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New Utah law allows organ donations from prisoners


".....Utah’s governor, Gary R. Herbert, signed the first state law on March 28 that explicitly permits general prisoners to sign up for organ donation -- and cracks the door to the controversial option of allowing death-row inmates to donate as well........Whether to accept organs from prisoners has long been a thorny issue. Ethics experts say it pits questions of coercion of a vulnerable population against the desperate need for organs in a country where nearly 118,000 people are waiting for hearts, kidneys, livers and other life-saving transplants, according to the United Network for Organ Sharing.

In most states, accepting organs from inmates who die while in custody is permitted only rarely and under strictly controlled circumstances. No state allows donation of organs from executed prisoners........Others argue that there are also practical barriers to prison organ donation, such as high rates of disease, difficulty of retrieving organs quickly and execution methods that render organs unusable.

But not everyone believes those barriers should deter donation. Utah state Rep. Steve Eliason, who pushed the law through the legislature, said he was inspired by the 2010 death of Ronnie Lee Gardner, a murderer who wanted to donate his organs but was prohibited from doing so....."

China to phase out prisoner organ donation


"BEIJING — State media are quoting a top health official as saying China will phase out the practice of taking organs from executed prisoners.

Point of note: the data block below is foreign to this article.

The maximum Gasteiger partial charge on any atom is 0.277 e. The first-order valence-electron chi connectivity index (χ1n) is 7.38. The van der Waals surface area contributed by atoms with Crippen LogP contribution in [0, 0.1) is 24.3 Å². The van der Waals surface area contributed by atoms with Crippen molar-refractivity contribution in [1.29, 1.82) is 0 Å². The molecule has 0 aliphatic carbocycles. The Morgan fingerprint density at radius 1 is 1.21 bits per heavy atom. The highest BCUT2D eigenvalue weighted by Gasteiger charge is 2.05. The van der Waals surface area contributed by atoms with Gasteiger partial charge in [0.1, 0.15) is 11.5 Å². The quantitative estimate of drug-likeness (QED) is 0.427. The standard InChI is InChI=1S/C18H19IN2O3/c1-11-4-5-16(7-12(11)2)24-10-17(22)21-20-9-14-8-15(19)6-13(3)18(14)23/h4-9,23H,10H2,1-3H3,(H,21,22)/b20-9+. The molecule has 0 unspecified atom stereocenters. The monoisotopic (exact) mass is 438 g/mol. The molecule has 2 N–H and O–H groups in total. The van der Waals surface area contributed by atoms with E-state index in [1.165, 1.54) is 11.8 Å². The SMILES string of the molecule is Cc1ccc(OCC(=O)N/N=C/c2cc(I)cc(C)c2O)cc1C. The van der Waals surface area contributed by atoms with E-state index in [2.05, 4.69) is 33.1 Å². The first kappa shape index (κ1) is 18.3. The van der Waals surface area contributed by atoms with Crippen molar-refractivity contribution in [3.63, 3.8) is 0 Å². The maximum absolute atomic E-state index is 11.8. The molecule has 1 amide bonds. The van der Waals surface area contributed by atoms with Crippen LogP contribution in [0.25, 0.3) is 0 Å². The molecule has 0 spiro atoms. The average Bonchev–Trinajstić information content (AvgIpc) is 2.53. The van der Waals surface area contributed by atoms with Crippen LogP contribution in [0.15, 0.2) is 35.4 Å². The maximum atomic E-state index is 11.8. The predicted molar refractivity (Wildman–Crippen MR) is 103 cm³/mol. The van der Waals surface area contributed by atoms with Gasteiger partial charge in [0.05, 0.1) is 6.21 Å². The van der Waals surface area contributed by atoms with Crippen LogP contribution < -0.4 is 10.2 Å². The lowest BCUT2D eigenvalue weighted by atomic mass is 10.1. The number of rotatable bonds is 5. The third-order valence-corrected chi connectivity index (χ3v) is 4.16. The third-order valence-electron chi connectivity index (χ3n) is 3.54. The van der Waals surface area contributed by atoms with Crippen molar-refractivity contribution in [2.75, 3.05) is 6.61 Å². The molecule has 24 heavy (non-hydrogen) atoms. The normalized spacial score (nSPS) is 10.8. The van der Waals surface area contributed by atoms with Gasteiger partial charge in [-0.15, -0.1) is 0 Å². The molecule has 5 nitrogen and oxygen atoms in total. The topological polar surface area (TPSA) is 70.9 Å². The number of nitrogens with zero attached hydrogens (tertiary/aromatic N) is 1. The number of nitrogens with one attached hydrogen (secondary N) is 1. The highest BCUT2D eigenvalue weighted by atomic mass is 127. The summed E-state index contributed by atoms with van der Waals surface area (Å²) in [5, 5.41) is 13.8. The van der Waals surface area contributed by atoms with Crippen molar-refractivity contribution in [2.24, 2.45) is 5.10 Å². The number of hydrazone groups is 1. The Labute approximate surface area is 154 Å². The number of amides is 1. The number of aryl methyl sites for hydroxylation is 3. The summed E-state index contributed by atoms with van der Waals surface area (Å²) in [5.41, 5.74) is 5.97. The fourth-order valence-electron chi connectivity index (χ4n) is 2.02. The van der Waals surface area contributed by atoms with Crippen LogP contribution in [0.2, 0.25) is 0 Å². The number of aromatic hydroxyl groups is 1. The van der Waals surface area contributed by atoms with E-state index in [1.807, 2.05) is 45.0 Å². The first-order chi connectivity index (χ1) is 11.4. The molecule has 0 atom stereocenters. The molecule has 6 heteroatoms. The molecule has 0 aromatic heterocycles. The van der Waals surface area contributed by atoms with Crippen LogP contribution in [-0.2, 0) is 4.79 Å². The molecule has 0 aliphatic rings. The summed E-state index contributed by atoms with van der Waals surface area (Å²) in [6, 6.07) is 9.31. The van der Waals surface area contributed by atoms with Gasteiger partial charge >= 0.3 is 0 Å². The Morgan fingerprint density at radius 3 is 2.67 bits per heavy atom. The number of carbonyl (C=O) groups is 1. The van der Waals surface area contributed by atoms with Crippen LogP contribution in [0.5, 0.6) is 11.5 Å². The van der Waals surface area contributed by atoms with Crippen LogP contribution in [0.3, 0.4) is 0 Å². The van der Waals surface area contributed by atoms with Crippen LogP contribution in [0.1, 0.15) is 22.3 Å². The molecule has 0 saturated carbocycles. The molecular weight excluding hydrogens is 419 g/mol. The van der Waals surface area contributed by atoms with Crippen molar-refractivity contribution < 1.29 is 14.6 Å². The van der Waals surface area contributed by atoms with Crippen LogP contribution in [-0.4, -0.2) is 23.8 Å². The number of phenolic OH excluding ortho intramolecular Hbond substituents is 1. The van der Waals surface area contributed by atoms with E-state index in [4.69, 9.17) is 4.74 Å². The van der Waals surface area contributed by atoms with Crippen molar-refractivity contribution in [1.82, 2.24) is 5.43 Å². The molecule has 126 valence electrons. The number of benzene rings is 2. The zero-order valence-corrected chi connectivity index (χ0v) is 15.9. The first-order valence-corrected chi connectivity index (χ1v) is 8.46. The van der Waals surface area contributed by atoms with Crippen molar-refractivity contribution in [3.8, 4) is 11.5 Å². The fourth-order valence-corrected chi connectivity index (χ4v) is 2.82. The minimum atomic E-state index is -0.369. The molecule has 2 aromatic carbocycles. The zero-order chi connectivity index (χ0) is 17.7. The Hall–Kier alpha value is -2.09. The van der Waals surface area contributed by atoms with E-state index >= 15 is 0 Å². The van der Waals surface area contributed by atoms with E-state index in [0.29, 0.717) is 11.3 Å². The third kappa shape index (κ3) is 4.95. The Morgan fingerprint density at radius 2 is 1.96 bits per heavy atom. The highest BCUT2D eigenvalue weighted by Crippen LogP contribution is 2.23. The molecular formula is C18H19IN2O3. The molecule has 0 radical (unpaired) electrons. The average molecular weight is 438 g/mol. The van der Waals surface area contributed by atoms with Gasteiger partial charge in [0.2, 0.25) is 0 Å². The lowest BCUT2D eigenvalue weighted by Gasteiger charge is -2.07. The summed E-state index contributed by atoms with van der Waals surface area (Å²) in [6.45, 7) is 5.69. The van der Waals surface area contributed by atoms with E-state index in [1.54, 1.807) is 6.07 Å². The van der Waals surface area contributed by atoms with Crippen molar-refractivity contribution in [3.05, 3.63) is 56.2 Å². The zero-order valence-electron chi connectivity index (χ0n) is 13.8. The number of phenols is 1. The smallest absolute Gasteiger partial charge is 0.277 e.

The official Xinhua News Agency quoted Vice Health Minister Huang Jiefu as saying Thursday that organ donations from condemned prisoners will be abolished within five years. It said hospitals will rely instead on a national organ donation system that is being set up.

China has a huge population in need of transplants but few donors. Most donations come from condemned prisoners. The government says prisoners volunteer to donate organs but rights groups say there are concerns that inmates are pressured to comply before execution.

China performs more executions annually than any other country.

China refuses to say how many prisoners it puts to death each year. Amnesty International estimates it is in the thousands, far more than the number of executions in all other countries combined. The San Francisco-based Dui Hua Foundation estimates China executed 5,000 people in 2009.

In 2009, the country's Health Ministry and the Red Cross Society of China this week launched a national organ donation system to reduce the reliance on death row inmates and encourage donations from the public, the China Daily newspaper reported.

At the time, Chinese health officials said about 1.5 million people in China need transplants, but only some 10,000 operations are performed annually.

In 2007, medical officials agreed not to transplant organs from prisoners or others in custody, except into members of their immediate families.

Also, regulations introduced in 2007 bar donations from living people who are not related to or emotionally connected to the transplant patient.

The scarcity of available organs has also led to a black market, with brokers able to arrange transplants within weeks for Chinese and foreigners willing to pay hundreds of thousands of dollars. The transplants are also hugely profitable for hospitals.

The China Daily said traffickers have been selling organs from people pressured or forced into donating to people unrelated to them since the tighter regulations went into effect in 2007.

Arthur Caplan, professor of medical ethics at the University of Pennsylvania, told msnbc.com that it is "ethically inexcusable that the world tolerate killing to obtain organs for transportation."